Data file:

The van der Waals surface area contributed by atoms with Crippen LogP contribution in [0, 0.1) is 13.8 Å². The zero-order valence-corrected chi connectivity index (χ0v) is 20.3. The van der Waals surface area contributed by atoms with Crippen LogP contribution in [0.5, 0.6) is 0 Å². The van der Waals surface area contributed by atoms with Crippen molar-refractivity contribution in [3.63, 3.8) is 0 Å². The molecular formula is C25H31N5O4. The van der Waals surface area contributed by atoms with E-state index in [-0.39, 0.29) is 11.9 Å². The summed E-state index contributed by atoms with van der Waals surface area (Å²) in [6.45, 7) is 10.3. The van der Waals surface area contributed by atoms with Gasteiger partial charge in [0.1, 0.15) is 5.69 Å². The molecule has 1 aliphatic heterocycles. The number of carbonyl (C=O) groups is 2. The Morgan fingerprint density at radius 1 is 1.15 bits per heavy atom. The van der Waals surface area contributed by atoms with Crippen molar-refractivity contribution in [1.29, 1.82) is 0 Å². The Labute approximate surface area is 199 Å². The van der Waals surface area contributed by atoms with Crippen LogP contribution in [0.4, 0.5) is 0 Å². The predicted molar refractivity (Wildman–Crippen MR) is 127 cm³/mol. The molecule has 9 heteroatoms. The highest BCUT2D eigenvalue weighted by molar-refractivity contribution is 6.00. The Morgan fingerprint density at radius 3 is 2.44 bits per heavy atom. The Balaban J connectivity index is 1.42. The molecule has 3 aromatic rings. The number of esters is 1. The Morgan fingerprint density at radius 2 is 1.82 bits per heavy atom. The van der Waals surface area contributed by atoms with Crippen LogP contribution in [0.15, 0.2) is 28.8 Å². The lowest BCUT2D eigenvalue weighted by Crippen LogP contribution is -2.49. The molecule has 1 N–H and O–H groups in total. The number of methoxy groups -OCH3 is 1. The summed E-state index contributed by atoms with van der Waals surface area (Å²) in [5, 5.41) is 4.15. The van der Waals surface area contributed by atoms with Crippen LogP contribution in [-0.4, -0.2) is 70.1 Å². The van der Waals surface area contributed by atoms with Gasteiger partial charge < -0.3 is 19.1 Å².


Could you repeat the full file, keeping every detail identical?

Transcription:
The van der Waals surface area contributed by atoms with Crippen LogP contribution in [0, 0.1) is 13.8 Å². The zero-order valence-corrected chi connectivity index (χ0v) is 20.3. The van der Waals surface area contributed by atoms with Crippen LogP contribution in [0.5, 0.6) is 0 Å². The van der Waals surface area contributed by atoms with Crippen molar-refractivity contribution in [3.63, 3.8) is 0 Å². The molecular formula is C25H31N5O4. The van der Waals surface area contributed by atoms with E-state index in [-0.39, 0.29) is 11.9 Å². The summed E-state index contributed by atoms with van der Waals surface area (Å²) in [6.45, 7) is 10.3. The van der Waals surface area contributed by atoms with Gasteiger partial charge in [0.1, 0.15) is 5.69 Å². The molecule has 1 aliphatic heterocycles. The number of carbonyl (C=O) groups is 2. The Morgan fingerprint density at radius 1 is 1.15 bits per heavy atom. The van der Waals surface area contributed by atoms with Crippen molar-refractivity contribution in [1.29, 1.82) is 0 Å². The Labute approximate surface area is 199 Å². The van der Waals surface area contributed by atoms with Crippen LogP contribution in [0.4, 0.5) is 0 Å². The predicted molar refractivity (Wildman–Crippen MR) is 127 cm³/mol. The molecule has 9 heteroatoms. The highest BCUT2D eigenvalue weighted by molar-refractivity contribution is 6.00. The Morgan fingerprint density at radius 3 is 2.44 bits per heavy atom. The Balaban J connectivity index is 1.42. The molecule has 3 aromatic rings. The number of esters is 1. The Morgan fingerprint density at radius 2 is 1.82 bits per heavy atom. The van der Waals surface area contributed by atoms with Crippen LogP contribution in [0.15, 0.2) is 28.8 Å². The lowest BCUT2D eigenvalue weighted by Crippen LogP contribution is -2.49. The molecule has 1 N–H and O–H groups in total. The number of methoxy groups -OCH3 is 1. The summed E-state index contributed by atoms with van der Waals surface area (Å²) in [5, 5.41) is 4.15. The van der Waals surface area contributed by atoms with Crippen LogP contribution in [-0.4, -0.2) is 70.1 Å². The van der Waals surface area contributed by atoms with Gasteiger partial charge < -0.3 is 19.1 Å².